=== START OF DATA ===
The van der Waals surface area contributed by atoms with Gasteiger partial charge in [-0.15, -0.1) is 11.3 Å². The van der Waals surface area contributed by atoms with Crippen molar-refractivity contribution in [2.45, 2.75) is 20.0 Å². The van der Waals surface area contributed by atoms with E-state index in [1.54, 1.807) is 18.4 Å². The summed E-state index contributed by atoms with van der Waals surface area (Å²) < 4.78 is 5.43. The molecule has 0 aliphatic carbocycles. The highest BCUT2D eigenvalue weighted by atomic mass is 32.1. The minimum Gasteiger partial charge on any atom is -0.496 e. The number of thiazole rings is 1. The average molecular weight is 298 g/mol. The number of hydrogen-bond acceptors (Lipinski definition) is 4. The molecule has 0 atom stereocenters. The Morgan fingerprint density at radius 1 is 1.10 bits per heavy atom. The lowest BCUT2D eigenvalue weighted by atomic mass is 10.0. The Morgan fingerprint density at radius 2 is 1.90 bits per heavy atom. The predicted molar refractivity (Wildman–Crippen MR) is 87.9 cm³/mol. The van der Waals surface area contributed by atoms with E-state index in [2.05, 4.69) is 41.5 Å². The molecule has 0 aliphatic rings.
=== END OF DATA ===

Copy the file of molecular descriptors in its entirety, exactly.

The van der Waals surface area contributed by atoms with Gasteiger partial charge in [-0.15, -0.1) is 11.3 Å². The van der Waals surface area contributed by atoms with Crippen molar-refractivity contribution in [2.45, 2.75) is 20.0 Å². The van der Waals surface area contributed by atoms with E-state index in [1.54, 1.807) is 18.4 Å². The summed E-state index contributed by atoms with van der Waals surface area (Å²) < 4.78 is 5.43. The molecule has 0 aliphatic carbocycles. The highest BCUT2D eigenvalue weighted by atomic mass is 32.1. The minimum Gasteiger partial charge on any atom is -0.496 e. The number of thiazole rings is 1. The average molecular weight is 298 g/mol. The number of hydrogen-bond acceptors (Lipinski definition) is 4. The molecule has 0 atom stereocenters. The Morgan fingerprint density at radius 1 is 1.10 bits per heavy atom. The lowest BCUT2D eigenvalue weighted by atomic mass is 10.0. The Morgan fingerprint density at radius 2 is 1.90 bits per heavy atom. The predicted molar refractivity (Wildman–Crippen MR) is 87.9 cm³/mol. The van der Waals surface area contributed by atoms with E-state index in [2.05, 4.69) is 41.5 Å². The molecule has 0 aliphatic rings.